I could write a whole blog series on how the internet will kill me in less than one hundred days. Starting with last night. Because for some reason, every night around 7:30, our internet shuts off. Full bars show on all our devices, but nothing loads. And last night, on three different occasions, I wrote this blog post. And on three different occasions, after pressing save, my computer thought and thought and thought and then said, "error" and tossed my blog into that giant abyss of unsaved work that is guarded by the devil himself. If ever I find that place, I know there will be a mansion built out of my works. And I will -
Okay, that's enough. Back to the point.
Outside our complex, nestled between a Wowo and a Hong Qi store, are two small produce shops. One sells fruit and the other vegetables and pork that hangs from hooks. Both spill out from their front steps and into the walkway- cutting, shucking, and selling. Cardboard boxes and scraps of their produce litter between the trees and benches.
The fruit comes from some far off places; their delivery truck often arrives about the time I leave for work. But the vegetables are local. They come from the farms and yards and small patches of earth that have been etched and scratched into city. I love these little shops, and the food they produce. Especially the apples. Wowzas!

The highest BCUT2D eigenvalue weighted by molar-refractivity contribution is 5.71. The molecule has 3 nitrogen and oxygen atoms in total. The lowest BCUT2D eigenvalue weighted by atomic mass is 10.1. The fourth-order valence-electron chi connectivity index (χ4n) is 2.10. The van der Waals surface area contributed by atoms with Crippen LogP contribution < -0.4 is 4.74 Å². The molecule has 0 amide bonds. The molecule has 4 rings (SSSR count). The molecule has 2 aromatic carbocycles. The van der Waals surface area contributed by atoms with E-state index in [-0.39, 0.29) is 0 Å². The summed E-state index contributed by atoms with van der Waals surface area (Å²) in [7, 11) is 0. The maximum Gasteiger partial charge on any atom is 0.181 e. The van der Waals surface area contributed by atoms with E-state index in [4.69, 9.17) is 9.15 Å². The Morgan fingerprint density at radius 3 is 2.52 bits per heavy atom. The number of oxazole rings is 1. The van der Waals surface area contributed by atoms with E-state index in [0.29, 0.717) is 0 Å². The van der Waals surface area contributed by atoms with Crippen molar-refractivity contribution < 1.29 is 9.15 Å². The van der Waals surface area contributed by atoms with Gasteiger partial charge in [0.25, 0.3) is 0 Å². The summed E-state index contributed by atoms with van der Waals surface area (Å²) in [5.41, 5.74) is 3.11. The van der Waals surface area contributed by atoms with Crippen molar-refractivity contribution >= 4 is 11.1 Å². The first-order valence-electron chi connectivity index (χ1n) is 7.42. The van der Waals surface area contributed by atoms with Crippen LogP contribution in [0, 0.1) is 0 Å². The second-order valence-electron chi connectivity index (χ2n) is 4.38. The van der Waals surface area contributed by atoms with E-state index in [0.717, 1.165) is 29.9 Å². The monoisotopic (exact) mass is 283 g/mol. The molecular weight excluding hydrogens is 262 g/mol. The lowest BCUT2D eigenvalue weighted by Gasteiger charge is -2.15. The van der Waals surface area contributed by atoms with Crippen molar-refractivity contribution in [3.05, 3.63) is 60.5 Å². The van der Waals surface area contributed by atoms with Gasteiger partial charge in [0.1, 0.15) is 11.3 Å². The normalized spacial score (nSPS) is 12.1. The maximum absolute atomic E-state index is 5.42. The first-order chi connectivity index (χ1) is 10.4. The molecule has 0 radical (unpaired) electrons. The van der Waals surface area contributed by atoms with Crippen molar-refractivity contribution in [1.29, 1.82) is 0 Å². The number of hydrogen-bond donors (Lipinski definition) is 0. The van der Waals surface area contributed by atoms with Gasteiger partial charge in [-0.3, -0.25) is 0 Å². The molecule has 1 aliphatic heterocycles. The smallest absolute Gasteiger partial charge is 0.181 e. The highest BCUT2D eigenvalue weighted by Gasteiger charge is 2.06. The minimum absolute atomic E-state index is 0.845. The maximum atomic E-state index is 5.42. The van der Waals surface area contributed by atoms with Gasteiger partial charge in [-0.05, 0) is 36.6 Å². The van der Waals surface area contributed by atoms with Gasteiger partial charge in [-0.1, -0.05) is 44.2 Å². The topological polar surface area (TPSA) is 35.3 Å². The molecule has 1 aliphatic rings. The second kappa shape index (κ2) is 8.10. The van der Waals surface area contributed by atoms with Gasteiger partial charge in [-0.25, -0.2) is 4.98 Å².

Just beyond these two stores are the street venders - meals on wheels - and they roam the streets selling noodles, rice, cooked vegetables, oven-baked bread (which is my favorite!), yams, corn on the cob, lamb skewers, and sometimes, chicken feet.
I've gotten used to or have grown to love many foods Sichuan has to offer, even the famous Sichuan Spice, but I've never been able to attach myself to chicken feet, or chicken head for that matter. Maybe it's the texture, maybe its the taste. It could even be the idea or the image of gnawing on chicken feet that I'm averse to, I'm not sure. Whatever it is, I haven't been able to assimilate.
But I will miss them, because they are Chengdu. And Chengdu is them and their steam that floats from their pots and suddenly disappears into the currents. It is their smell that wafts through the crowds, curling the nose and watering the tongue. It is their creaky breaks and wobbly tires. Their friendly smiles.
And yet, I won't miss them because deep down, I am an American who was raised on milk and cookies for late-night snacks. Not chicken feet.
And I've now written these thoughts, in multiple variations, for the fourth time. Let's see if it sticks.